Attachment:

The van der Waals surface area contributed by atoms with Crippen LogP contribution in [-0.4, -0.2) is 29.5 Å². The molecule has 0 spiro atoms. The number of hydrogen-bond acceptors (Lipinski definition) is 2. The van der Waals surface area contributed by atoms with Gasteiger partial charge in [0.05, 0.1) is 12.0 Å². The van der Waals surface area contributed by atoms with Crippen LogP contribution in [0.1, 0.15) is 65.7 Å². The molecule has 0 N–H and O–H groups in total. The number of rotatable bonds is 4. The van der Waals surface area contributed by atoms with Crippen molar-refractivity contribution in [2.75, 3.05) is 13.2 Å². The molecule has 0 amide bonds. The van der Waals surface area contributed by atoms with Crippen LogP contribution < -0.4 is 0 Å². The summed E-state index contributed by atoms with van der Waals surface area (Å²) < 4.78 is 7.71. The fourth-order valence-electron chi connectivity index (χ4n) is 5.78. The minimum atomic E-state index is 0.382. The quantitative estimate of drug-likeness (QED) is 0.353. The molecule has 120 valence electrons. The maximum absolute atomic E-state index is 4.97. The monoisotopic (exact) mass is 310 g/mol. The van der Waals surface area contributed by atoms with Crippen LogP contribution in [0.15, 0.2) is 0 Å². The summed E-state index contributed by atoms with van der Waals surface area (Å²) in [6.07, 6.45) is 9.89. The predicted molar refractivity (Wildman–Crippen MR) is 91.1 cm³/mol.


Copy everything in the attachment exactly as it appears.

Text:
The van der Waals surface area contributed by atoms with Crippen LogP contribution in [-0.4, -0.2) is 29.5 Å². The molecule has 0 spiro atoms. The number of hydrogen-bond acceptors (Lipinski definition) is 2. The van der Waals surface area contributed by atoms with Gasteiger partial charge in [0.05, 0.1) is 12.0 Å². The van der Waals surface area contributed by atoms with Crippen LogP contribution in [0.1, 0.15) is 65.7 Å². The molecule has 0 N–H and O–H groups in total. The number of rotatable bonds is 4. The van der Waals surface area contributed by atoms with Crippen molar-refractivity contribution in [2.75, 3.05) is 13.2 Å². The molecule has 0 amide bonds. The van der Waals surface area contributed by atoms with Crippen LogP contribution < -0.4 is 0 Å². The summed E-state index contributed by atoms with van der Waals surface area (Å²) < 4.78 is 7.71. The fourth-order valence-electron chi connectivity index (χ4n) is 5.78. The minimum atomic E-state index is 0.382. The quantitative estimate of drug-likeness (QED) is 0.353. The molecule has 120 valence electrons. The maximum absolute atomic E-state index is 4.97. The monoisotopic (exact) mass is 310 g/mol. The van der Waals surface area contributed by atoms with Crippen LogP contribution in [0.15, 0.2) is 0 Å². The summed E-state index contributed by atoms with van der Waals surface area (Å²) in [6.07, 6.45) is 9.89. The predicted molar refractivity (Wildman–Crippen MR) is 91.1 cm³/mol.